Teens & Trucks: Share the Road

Brian Johnson/AFN To help teenage drivers understand the danger posed by large semi-trucks due to their drivers' blind spots, the Arizona Department of Public Safety, the Arizona Trucking Association and Mountain Pointe's physical education department sponsored a "Teens & Trucks: Share the Road" educational program Tuesday at the school. In particular, students learned how to, when driving, stay out of a truck's "no zone" which are areas all around a large vehicle that are difficult for the truck driver to see. Here, freshman Tommy Parada trades seats with a big rig driver and looks out a side rear-view mirror to see for himself the scope of the problem. Dec. 7, 2010

Turning 16 used to be one of the most important stepping stones in a teen’s life. It meant the rite of passage to get behind the wheel of a car. Well, times are changing as more teens are holding off on getting their driver’s licenses for a variety of reasons.

According to the Arizona Department of Transportation (ADOT), there has been a 3 percent drop in 16- to 18-year-olds getting their driver’s licenses here in Arizona.

There are a few explanations available for why fewer teens feel the need to get their driver’s license. High gas prices and the costs of maintaining a car seem to be at the forefront, according to Linda Gorman, director of communications and public affairs for AAA Arizona.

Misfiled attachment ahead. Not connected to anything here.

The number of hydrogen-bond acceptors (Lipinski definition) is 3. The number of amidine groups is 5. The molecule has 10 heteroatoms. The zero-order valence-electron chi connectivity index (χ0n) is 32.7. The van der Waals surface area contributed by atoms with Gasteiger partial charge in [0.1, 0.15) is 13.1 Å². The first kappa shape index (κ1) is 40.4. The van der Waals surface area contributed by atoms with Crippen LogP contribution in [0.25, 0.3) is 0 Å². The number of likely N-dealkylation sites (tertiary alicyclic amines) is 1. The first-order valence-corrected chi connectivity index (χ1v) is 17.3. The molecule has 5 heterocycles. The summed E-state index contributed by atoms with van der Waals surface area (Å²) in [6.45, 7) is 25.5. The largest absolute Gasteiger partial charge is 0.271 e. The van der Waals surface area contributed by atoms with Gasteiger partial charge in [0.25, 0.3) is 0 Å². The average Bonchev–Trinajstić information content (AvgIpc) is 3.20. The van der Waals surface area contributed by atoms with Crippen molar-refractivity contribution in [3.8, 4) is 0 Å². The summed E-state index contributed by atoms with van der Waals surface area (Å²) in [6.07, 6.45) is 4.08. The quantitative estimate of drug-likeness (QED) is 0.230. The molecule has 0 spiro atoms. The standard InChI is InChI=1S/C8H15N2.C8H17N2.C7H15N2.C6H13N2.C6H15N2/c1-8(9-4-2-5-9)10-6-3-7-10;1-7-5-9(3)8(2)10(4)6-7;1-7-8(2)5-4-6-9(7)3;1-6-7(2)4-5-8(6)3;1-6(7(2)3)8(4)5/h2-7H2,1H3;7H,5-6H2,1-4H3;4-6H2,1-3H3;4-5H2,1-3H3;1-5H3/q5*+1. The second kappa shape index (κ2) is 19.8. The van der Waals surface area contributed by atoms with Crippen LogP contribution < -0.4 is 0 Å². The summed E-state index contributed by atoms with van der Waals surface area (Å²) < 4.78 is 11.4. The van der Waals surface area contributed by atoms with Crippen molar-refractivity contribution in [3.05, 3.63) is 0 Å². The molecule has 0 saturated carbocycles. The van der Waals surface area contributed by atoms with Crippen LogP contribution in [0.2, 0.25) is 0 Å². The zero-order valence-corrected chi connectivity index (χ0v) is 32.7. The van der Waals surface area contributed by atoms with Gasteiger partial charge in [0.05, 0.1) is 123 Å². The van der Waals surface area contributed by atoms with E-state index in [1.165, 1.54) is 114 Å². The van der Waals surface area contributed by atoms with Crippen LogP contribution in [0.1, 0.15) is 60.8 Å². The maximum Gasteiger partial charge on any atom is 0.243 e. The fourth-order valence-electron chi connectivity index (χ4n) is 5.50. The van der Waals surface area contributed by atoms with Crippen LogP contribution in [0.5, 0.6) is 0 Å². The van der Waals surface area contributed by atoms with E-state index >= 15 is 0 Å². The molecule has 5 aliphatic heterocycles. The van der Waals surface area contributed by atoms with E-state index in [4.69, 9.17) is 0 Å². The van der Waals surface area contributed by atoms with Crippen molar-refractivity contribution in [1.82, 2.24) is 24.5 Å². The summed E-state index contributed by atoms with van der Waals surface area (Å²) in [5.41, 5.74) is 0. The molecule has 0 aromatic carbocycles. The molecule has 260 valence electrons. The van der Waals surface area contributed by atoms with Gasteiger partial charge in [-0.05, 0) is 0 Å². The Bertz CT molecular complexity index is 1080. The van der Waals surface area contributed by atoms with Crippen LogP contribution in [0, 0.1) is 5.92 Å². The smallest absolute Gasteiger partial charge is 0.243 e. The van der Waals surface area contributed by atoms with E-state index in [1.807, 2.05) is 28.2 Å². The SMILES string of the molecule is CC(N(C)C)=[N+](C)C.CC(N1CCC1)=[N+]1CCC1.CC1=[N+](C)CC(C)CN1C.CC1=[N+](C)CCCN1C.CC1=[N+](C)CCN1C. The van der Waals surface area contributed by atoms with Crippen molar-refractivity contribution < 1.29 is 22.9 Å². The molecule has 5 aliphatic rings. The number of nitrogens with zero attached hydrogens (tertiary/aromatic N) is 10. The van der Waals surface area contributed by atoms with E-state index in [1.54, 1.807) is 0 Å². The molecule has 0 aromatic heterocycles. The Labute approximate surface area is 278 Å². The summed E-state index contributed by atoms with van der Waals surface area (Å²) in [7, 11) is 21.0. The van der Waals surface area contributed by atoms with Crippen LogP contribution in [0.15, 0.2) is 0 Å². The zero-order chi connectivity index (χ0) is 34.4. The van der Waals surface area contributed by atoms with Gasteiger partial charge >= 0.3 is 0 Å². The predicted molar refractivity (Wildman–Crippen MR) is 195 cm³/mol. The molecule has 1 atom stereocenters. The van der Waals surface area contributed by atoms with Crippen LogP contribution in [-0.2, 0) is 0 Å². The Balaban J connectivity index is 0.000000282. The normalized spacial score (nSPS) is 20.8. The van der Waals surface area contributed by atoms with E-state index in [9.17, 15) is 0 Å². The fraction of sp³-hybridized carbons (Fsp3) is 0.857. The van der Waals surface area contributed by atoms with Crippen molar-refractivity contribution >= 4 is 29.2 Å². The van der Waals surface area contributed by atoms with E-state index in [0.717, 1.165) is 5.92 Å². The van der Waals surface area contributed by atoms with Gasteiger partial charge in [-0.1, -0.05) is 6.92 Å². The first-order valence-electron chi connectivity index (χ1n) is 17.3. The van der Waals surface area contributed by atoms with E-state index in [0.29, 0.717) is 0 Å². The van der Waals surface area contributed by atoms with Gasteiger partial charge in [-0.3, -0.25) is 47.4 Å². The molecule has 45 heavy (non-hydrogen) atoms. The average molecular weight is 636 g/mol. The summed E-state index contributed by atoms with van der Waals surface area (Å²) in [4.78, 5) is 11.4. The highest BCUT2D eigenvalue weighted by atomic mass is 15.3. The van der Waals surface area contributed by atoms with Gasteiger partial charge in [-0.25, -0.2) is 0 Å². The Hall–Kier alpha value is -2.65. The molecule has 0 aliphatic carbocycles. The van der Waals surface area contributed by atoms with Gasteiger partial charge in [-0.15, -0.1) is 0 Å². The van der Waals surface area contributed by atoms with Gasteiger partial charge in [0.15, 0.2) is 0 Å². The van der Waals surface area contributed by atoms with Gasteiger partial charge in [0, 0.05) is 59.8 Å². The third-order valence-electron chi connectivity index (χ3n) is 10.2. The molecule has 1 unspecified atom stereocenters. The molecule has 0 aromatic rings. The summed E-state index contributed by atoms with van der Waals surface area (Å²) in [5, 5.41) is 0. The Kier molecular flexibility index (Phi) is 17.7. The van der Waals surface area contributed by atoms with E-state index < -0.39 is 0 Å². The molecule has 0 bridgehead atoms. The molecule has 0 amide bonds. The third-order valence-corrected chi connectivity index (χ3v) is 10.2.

“As a leader in driver safety, we encourage teens to educate themselves before they do get that license,” Gorman said.

AAA Arizona traffic safety experts also suggest that some parents would rather drive their kids than hand them the keys to the vehicle. Cell phone usage and the dangers of texting may be one reason parents are hesitant to trust their teens behind the wheel of a car. However, increases of cell phones among teens, as well as social media, also alleviate the need for teens to drive to malls or other meeting spots to be with friends.

The good news in all of this is that with fewer teen drivers comes fewer teen driver deaths.

According to ADOT, 81 teens were killed in car accidents in 2008. In 2012, the number was reduced to 56.

So whether your teen-aged son or daughter cannot wait to turn 16 or plans to wait as long as possible before obtaining his or her license, check out www.teendriving.aaa.com for helpful tips on how to prepare your teen for the road.

• Jeremy Bush is a senior at the Walter Cronkite School of Journalism and Mass Communication at Arizona State University. He is interning this semester for the AFN.

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